President Donald Trump went to the annual convention of historically black colleges and universities (HBCU) in Houston last week to evoke America First, the nationalist sentiment that won him overwhelming support among white conservatives.
It was shameful to see Trump extol the virtues of HBCUs as cover for the virulent racism at the center of his presidency. “You’ve made all of America very proud of you and the job you’ve done.” said Trump in a verbal pat on the heads of HBCU presidents, who need a working relationship with this president if they hope to receive financial support for their institutions. In many ways, they’re attempting to extract what they can from the devil despite the real damage his administration is doing to student borrowers of all colors.
Trump’s standing with black voters explains his HBCU visit: A new CNN/SSRS poll showed the president’s job approval rating among African Americans is at nine percent. This is a dismal result for someone hoping to get their vote in the next election.
What Trump failed to mention at the convention: the nation’s 102 HBCUs are ground zero for the student-debt crisis, which has been made worse in recent years by his administration’s practices, including demolition of the Consumer Financial Protection Bureau. The Trump administration has also weakened enforcement actions against predatory lenders and oversight of loan servicers. A February report by the U.S. Department of Education’s own inspector general found that the agency’s Office of Federal Student Aid failed to establish policies and procedures to properly review loan servicers’ activities, exposing consumers to practices that cost them money – practices such as providing inaccurate information concerning forbearances, deferments, income-driven repayments and interest rates – which caused borrowers to make decisions that hurt them.
HBCUs, which helped lift generations of African-Americans to economic security, produce graduates with disproportionately high federal student loan balances compared with their peers at other schools, according to the Wall Street Journal. They are less likely to repay those loans than they were a decade ago, the resulting debt making it difficult for them to start a family, buy a car or purchase a home.
Here in New York, student loan debt is a $90 billion crisis with 2.4 million student loan borrowers having an average debt burden of more than $30,000. More than 12 percent of the state’s student loan borrowers are in delinquency. In New York City alone, about 15 percent of adults have student loans, according to a 2017 report from the Federal Reserve Bank of New York.
New York State lawmakers took steps this year to hold loan servicers accountable by passing legislation regulating and licensing loan servicers operating in the state. To complement these regulatory measures, my group, the Community Service Society, is working with state lawmakers to establish the Education Debt Consumer Assistance Program (EDCAP), a free, statewide consumer assistance program aimed at helping distressed student borrowers navigate the student loan system, learn about repayment options, and get one-on-one assistance tailored to their specific student debt problems. EDCAP will provide “on the ground,” independent and unbiased help to consumers who need guidance and resources to fight back against deceptive loan practices and protect their financial health.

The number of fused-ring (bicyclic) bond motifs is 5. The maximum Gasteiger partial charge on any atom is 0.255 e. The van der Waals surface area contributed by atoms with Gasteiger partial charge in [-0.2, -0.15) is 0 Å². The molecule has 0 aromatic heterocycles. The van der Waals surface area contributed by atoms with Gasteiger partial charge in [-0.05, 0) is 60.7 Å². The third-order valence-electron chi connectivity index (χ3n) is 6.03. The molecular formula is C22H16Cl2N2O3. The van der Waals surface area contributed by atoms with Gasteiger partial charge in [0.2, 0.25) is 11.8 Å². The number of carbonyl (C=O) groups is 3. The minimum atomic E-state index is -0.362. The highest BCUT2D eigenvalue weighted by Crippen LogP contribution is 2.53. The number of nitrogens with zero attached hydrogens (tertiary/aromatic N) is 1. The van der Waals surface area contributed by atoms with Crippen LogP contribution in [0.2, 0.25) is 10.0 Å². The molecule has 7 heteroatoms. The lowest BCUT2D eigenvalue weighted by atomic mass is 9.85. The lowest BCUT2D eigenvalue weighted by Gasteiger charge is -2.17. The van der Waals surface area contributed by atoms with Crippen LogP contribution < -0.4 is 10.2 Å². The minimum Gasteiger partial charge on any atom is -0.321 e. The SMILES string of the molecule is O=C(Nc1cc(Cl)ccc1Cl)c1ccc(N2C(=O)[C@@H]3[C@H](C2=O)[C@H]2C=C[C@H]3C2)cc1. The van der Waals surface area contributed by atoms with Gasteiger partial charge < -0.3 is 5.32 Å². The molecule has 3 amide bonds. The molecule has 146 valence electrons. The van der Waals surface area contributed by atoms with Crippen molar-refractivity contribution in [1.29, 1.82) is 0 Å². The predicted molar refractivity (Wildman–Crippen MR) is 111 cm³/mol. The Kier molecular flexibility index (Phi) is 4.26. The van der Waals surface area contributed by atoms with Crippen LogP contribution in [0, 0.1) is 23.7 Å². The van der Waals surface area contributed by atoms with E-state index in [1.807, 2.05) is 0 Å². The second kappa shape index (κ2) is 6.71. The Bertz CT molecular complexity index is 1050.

EDCAP will be part of a uniform, comprehensive approach that puts unscrupulous lenders under the watchful eye of regulators while offering consumers the tools they need to avoid digging themselves into a deeper fiscal hole. Consider this: nearly 1 in 2 black students have defaulted on a student loan within 12 years of starting school, according to an analysis by the National Center for Education Statistics (NCES). The study found that this was true across the board: at public and private schools, two-year and four-year schools, and at both for-profit and nonprofit institutions. Among Latinx students, the rate of student loan default was 36.1 percent. Among white students, the rate of default was 21.5 percent. This crisis hits some of us much harder than others, but we are all affected.
I want to thank State Senator James Sanders, and the Legislature, for putting up $250,000 to start EDCAP. But New York’s debt crisis is growing. We will need more in 2020 if we are really going to scale this program to meet this state’s escalating needs. And this week I will be in Washington for meetings with New York congressional delegation staff to discuss how they can take action at the federal level.
This crisis won’t resolve on its own. Rising tuition costs outpacing both inflation and wage growth force struggling students to borrow more. At this rate, college is no longer the great equalizer for students of color, particularly those from low income households because they will be increasingly saddled with debt that will keep them from getting ahead.
Student debt is clearly a systemic problem for all college students, but it’s becoming an acute feature of inequity faced by students of color. And no number of sham photo-ops by Trump with black college presidents will hide this reality.
David R. Jones, Esq., is President and CEO of the Community Service Society of New York (CSS), the leading voice on behalf of low-income New Yorkers for more than 175 years. The views expressed in this column are solely those of the writer. The Urban Agenda is available on CSS’s website: www.cssny.org.